Ubuntu on a UMPC; I miss the touchscreen!

Ubuntu_1Well, we talked about this during a recent podcast so I had to take the Linux plunge. I took an "out of character" approach though; I didn’t install Linux on the Samsung Q1, I took the safer approach of testing Ubuntu via a live-CD option. You can run Ubuntu right off of a bootable CD, which allows you to safely try the OS without actually installing. You’ll need to burn an ISO image to make this happen, but hey, we have just the tool for you.

I’ll also apologize for the poor quality pics: I had to take them with a camera even though Ubuntu has a "Take Screenshot" application. There was no file system to save the images since I was running from the CD; additionally, both of my Q1 USB ports were used up: one for a USB keyboard/mouse combo and one for the CD drive that was running Ubuntu. I didn’t want to get into any networking fiascos on home LAN as well.

The first thing I realized upon booting up was just how much I missed the touchscreen functionality. I’m so used to using the Samsung Q1 directly via touch, that I kept finding myself touching the screen and waiting for…well…nothing. Other folks smarter than me and with actual Linux experience have gotten touchscreens to work; if any of them are feeling charitable and want to help me out, I’ll continue the little Ubuntu UMPC project.

I also found that Ubuntu put the Q1 in 640 x 480 mode and there were no options to change that in the "Screen Resolution" settings. Of course, the Samsung software won’t run on Linux, so that hardware button was effectively out of commission as well.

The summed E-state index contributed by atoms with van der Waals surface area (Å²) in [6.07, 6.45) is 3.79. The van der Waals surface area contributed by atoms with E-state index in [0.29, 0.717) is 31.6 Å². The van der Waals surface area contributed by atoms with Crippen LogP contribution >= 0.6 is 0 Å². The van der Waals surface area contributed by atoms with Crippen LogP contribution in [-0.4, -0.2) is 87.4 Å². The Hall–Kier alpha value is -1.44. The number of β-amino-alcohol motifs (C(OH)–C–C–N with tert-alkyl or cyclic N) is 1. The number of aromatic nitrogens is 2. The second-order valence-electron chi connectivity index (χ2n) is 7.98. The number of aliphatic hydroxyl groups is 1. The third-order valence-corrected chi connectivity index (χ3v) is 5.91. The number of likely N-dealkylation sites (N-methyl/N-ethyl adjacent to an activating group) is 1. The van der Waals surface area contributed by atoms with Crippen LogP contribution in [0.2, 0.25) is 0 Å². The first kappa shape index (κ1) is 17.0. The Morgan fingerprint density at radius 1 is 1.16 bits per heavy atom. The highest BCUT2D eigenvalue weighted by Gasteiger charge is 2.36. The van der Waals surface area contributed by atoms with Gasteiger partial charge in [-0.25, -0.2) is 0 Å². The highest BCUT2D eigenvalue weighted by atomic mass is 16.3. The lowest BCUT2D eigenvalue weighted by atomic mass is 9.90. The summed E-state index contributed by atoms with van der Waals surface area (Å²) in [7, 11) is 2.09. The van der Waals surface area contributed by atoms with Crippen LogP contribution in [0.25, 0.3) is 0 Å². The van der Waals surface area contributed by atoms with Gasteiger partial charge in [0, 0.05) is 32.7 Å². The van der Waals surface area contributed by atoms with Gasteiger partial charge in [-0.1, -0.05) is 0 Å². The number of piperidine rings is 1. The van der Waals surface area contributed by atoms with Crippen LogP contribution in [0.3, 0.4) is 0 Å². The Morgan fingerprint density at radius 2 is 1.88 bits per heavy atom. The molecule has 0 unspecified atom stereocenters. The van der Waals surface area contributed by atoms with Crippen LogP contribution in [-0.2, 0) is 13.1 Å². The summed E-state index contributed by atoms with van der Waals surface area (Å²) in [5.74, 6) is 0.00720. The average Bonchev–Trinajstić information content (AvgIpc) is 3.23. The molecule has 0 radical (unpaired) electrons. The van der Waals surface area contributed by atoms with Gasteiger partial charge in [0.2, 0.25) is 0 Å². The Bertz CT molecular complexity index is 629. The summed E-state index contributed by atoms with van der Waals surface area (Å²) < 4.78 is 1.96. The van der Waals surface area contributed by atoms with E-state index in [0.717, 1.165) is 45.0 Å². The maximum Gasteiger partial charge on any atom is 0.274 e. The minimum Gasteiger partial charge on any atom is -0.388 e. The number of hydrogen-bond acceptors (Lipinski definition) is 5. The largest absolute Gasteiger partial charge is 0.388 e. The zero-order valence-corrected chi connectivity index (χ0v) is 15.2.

Once I got past those two issues and actually used Ubuntu, I was pleasantly surprised. Applications weren’t all that snappy, but I think that’s due in part to running the environment off of a CD. If I partition Sammy’s insides and fully install Ubuntu on the drive, I’ll check back in and report application response. Overall, the apps ran solidly as expected. In fact, let’s give a run-down of what apps are included in Ubuntu 6.06 LTS, aka: Dapper Drake.

From an Office productivity suite, the OpenOffice 2.0 suite is included with:

  • Word Processor
  • Spreadsheet
  • Presentation
  • Database

Additionally, Evolution is included as a PIM and e-mail client. OpenOffice is nothing short of extraordinary as it has most of the functionality you’d find in Microsoft Office. You can also save your files in Microsoft-compatible and a multitude of other formats, even Adobe PDF. I didn’t configure Evolution for mail during this test run, but again, if I take the full plunge, I’ll give it a try.


From an Internet browser standpoint, the open source Firefox application is included as expected. I browsed for a while and the experience was no different than Firefox on Windows XP on Sammy.


I also installed Skype for Linux and used my Plantronics USB headset to make a call with no issue. There are plenty of other apps, but most of what I used was the OpenOffice suite and Firefox. Some other key applications I noticed:

  • CD/DVD Creator
  • Calculator (there are four "versions" of this, i.e. Scientific, Advanced, etc…)
  • Dictionary
  • 16 different games
  • GIMP Image Editor
  • XSane Image Scanner
  • Several audio players, creators, and extractors

I almost forgot something Ubuntu provides out the box, but Windows XP requires a PowerToy solution: multiple or virtual desktops. There are four desktop icons in the tray and each one of them can have different applications running on them to help your productivity.

If I could get a few tweaks in on Ubuntu, I’d likely keep it on a partition of the Samsung Q1. First and foremost, I’d want my touchscreen back, but of course I’d still need a character recognition / TIP-like program to take full advantage of it. Bluetooth drivers and a way to use an EV-DO signal would also be necessary for me. For other UMPC owners, these requirements might not be "must haves"; to each his or her own.

If nothing else, I highly recommend downloading and burning an ISO image of Ubuntu. It’s always great to see what else is going on in the computing world; we get so focused on Microsoft that we often overlook viable options!



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